Saturday, July 18, 2009

Summer Comfort

Winter is the time for comfort food. It’s the time for thick stews and spicy chili and roasts resting in their juices. It’s the time for wrapping yourself in a blanket, flipping on the tv, and eating holiday cookies in a gnarly sweater. Some people do this all year long, but they are probably very depressed.

Summer is supposed to be the time to shed all that extra clothing, baggage, or weight. We eat light foods like salads and seafood and fruit desserts. But what about when you have a car accident on a sunny day, or your summer fling breaks your heart, or the A/C stops working during a heat wave? Life is frustrating all the time, with no concern for the season. It’s not only the weather we seek comfort from in our food.

But food is not my primary source of comfort. My first love is reading. When I’m tired, when I’m stressed, when I’m lonely, there’s no better cure than to curl up in bed with a book. But I also realize that reading and eating are closely linked in my mind. Some people can’t use the bathroom without a magazine in hand, but I can’t enjoy my dinner or even a five minute breakfast without some reading material on the table. I used to read a book at the dinner table as a child, baffling and annoying my parents who love to talk. It was meant to be a compliment to the food. The better my mom’s cooking, the more I wanted to read while I ate it.

Seeking comfort on a cold, rainy day in June, I went to a used book sale. Wandering through stacks of books under a giant tent, I remembered long summer days in grade school where I had nothing to do all day but watch The Price is Right and I Love Lucy, and read piles of books – mysteries mostly. Now I was more interested in the cookbook section. Typically at these things you’ll find a variety of diet cookbooks, microwave cookbooks, and issues of Bon Appetit from 1983. Occasionally you’ll find something unique - like an African cookbook.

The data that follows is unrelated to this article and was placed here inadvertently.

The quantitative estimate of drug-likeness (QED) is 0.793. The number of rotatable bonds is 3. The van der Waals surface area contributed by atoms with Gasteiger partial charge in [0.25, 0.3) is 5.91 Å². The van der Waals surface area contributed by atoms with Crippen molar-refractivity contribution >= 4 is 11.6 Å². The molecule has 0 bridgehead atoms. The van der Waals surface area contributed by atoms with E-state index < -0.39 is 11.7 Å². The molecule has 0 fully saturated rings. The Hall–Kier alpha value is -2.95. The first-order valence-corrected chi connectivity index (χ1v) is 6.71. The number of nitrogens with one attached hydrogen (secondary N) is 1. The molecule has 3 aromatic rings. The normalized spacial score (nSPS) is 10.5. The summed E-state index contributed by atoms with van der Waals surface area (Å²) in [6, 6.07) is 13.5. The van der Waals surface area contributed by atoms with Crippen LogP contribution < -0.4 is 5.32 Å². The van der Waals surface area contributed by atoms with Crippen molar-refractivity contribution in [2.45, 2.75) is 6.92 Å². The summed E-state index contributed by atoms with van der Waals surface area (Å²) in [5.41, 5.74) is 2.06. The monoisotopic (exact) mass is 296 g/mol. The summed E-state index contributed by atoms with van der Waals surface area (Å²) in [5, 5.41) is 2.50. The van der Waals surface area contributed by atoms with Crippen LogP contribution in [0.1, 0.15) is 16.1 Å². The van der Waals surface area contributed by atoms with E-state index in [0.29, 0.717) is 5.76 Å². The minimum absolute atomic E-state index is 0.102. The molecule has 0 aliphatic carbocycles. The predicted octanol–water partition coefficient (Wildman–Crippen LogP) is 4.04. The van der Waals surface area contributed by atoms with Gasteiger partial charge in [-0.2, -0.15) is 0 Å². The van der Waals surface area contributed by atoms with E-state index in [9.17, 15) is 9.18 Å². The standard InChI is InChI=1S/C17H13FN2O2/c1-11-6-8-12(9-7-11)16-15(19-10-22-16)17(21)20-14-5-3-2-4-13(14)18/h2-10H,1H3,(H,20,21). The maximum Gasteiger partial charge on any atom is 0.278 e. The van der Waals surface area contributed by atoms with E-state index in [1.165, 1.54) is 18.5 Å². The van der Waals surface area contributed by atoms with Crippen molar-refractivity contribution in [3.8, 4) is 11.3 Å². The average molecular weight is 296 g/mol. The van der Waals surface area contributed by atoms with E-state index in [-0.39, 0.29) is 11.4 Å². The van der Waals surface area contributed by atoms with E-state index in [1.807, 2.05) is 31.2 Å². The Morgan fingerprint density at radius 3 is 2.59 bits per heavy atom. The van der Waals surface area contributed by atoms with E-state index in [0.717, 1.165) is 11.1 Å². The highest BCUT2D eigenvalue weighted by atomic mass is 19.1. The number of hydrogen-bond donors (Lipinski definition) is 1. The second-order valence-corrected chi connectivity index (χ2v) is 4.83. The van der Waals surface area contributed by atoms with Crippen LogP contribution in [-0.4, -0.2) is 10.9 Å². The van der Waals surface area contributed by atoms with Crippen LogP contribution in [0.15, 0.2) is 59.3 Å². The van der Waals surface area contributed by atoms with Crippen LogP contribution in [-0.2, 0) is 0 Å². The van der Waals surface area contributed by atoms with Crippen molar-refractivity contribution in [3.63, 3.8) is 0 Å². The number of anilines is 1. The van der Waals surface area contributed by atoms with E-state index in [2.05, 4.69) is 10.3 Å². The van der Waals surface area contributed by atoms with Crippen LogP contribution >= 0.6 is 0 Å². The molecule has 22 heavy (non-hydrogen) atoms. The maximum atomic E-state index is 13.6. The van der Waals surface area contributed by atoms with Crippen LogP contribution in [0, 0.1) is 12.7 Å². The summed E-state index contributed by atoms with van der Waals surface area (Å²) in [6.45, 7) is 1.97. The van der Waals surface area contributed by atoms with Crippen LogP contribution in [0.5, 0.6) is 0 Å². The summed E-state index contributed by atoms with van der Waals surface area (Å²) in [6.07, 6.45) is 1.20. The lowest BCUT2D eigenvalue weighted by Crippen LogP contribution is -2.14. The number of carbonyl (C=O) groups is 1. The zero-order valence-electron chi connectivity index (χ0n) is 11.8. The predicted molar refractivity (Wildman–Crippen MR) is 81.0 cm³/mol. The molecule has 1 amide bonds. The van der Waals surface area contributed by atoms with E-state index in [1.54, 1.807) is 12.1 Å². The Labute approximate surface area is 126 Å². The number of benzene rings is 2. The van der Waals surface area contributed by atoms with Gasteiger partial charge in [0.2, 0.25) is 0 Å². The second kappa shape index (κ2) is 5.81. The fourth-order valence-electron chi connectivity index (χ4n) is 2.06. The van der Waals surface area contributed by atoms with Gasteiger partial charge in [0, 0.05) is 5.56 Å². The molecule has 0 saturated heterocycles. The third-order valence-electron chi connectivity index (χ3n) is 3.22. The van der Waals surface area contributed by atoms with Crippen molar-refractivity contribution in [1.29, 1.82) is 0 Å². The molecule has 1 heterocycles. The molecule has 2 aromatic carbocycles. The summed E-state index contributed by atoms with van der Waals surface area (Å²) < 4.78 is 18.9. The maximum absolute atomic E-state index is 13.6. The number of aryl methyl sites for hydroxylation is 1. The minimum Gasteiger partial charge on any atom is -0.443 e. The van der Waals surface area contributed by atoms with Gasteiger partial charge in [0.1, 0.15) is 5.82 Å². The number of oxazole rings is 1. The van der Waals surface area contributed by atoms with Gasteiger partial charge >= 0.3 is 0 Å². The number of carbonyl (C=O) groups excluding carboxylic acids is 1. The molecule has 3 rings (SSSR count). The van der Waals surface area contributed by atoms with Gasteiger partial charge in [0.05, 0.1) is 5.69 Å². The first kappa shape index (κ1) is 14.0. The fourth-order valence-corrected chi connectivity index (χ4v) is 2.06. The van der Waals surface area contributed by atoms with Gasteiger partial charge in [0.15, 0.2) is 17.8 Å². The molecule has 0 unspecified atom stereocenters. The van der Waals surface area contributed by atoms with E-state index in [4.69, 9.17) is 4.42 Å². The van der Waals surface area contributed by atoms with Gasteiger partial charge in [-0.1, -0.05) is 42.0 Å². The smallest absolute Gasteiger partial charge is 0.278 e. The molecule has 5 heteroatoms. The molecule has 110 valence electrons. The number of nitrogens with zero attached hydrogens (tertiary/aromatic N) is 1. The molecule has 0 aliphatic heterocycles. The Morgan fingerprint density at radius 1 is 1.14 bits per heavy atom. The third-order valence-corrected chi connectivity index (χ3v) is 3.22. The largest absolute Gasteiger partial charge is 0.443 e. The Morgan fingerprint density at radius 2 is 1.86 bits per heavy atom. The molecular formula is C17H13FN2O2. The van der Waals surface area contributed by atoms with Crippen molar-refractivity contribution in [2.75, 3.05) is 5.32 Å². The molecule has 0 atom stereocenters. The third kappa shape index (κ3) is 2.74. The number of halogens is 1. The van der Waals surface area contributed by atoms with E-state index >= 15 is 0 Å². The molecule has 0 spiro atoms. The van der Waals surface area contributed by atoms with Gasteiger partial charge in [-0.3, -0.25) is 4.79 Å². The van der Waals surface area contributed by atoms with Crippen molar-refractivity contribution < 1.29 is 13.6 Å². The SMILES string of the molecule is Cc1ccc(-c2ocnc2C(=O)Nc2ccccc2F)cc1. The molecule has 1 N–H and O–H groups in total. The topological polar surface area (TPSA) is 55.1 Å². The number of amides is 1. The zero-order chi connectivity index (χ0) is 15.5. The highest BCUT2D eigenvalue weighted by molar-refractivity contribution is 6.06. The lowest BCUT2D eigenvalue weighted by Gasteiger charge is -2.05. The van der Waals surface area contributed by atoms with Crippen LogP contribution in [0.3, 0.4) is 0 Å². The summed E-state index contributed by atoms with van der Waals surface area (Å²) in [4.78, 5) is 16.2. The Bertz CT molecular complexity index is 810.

For $3, I bought a cookbook with recipes like beef tripe soup and clam and peanut stew, neither of which I plan to make. But I also came across a recipe for a cold cucumber soup. It was nothing more than a potato soup cooked, then pureed and chilled with some chopped cucumber stirred in, and a dash of pepper sauce. Summer is the only time of year I would want to eat cold soup.

When I made the soup, I was expecting something as simple as the recipe sounded, and I was a bit skeptical about chunks of cucumber in my potato soup. So I was surprised when I found myself licking my bowl (I don’t do this in public, I promise). The crunchy cucumber played off nicely against the creamy potato, and the cold soup was well heated by the pepper sauce.

This, then, is summer comfort. A good book, or a good cookbook, a cold, spicy, hearty soup, and the ability to lick your bowl clean without anyone watching.

Cold Cucumber Soup
Yields 2 quarts

1 cup white onions, chopped finely
2 oz. butter
1 cup peeled and cubed white potatoes (1/2 inch cubes)
1 tablespoon salt
1/4 teaspoon white pepper
a few drops Tabasco (more if you like it spicy)
2 quarts chicken stock
1 cup fat free plain yogurt
2 cups peeled and diced cucumbers

In a 3 quart saucepan, saute the onions in butter. Add potatoes, salt, white pepper, tabasco, and chicken stock. Cook until potatoes are soft, about 20 minutes. Puree with immersion blender, or transfer to blender or food processor to puree until smooth. Return soup to pan. Add yogurt and cucumbers and stir to combine. Check the seasoning and adjust if needed. Chill 2 to 3 hours before serving.

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